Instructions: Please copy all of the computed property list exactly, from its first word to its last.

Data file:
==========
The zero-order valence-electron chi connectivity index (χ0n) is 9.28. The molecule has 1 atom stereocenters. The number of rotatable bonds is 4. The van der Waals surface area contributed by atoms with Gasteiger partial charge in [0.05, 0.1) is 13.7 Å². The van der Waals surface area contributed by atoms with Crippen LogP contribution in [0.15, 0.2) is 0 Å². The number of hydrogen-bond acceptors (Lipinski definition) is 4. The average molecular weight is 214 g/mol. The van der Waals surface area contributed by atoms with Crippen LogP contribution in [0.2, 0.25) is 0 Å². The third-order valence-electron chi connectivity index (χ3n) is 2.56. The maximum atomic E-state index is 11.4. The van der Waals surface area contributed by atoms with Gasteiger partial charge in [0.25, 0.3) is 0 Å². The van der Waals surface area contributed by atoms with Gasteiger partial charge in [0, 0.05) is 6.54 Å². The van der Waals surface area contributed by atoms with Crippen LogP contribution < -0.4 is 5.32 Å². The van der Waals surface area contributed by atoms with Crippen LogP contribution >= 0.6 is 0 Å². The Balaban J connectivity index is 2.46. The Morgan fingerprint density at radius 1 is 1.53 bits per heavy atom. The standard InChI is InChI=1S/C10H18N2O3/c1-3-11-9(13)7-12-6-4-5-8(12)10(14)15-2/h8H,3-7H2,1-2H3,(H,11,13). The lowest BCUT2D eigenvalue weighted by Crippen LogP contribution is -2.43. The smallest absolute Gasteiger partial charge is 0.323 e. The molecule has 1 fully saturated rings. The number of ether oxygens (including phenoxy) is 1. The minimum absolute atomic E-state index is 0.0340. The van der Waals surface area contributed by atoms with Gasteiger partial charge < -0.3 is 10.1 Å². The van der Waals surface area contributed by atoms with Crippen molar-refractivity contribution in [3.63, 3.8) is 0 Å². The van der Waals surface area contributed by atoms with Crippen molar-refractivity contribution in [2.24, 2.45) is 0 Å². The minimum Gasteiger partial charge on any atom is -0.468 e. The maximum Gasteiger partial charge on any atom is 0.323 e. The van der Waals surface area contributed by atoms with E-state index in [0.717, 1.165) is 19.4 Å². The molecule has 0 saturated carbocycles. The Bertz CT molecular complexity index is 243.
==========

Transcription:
The zero-order valence-electron chi connectivity index (χ0n) is 9.28. The molecule has 1 atom stereocenters. The number of rotatable bonds is 4. The van der Waals surface area contributed by atoms with Gasteiger partial charge in [0.05, 0.1) is 13.7 Å². The van der Waals surface area contributed by atoms with Crippen LogP contribution in [0.15, 0.2) is 0 Å². The number of hydrogen-bond acceptors (Lipinski definition) is 4. The average molecular weight is 214 g/mol. The van der Waals surface area contributed by atoms with Crippen LogP contribution in [0.2, 0.25) is 0 Å². The third-order valence-electron chi connectivity index (χ3n) is 2.56. The maximum atomic E-state index is 11.4. The van der Waals surface area contributed by atoms with Gasteiger partial charge in [0.25, 0.3) is 0 Å². The van der Waals surface area contributed by atoms with Gasteiger partial charge in [0, 0.05) is 6.54 Å². The van der Waals surface area contributed by atoms with Crippen LogP contribution < -0.4 is 5.32 Å². The van der Waals surface area contributed by atoms with Crippen LogP contribution >= 0.6 is 0 Å². The Balaban J connectivity index is 2.46. The Morgan fingerprint density at radius 1 is 1.53 bits per heavy atom. The standard InChI is InChI=1S/C10H18N2O3/c1-3-11-9(13)7-12-6-4-5-8(12)10(14)15-2/h8H,3-7H2,1-2H3,(H,11,13). The lowest BCUT2D eigenvalue weighted by Crippen LogP contribution is -2.43. The smallest absolute Gasteiger partial charge is 0.323 e. The molecule has 1 fully saturated rings. The number of ether oxygens (including phenoxy) is 1. The minimum absolute atomic E-state index is 0.0340. The van der Waals surface area contributed by atoms with Gasteiger partial charge < -0.3 is 10.1 Å². The van der Waals surface area contributed by atoms with Crippen molar-refractivity contribution in [3.63, 3.8) is 0 Å². The van der Waals surface area contributed by atoms with Crippen molar-refractivity contribution in [2.24, 2.45) is 0 Å². The minimum Gasteiger partial charge on any atom is -0.468 e. The maximum Gasteiger partial charge on any atom is 0.323 e. The van der Waals surface area contributed by atoms with E-state index in [0.717, 1.165) is 19.4 Å². The molecule has 0 saturated carbocycles. The Bertz CT molecular complexity index is 243.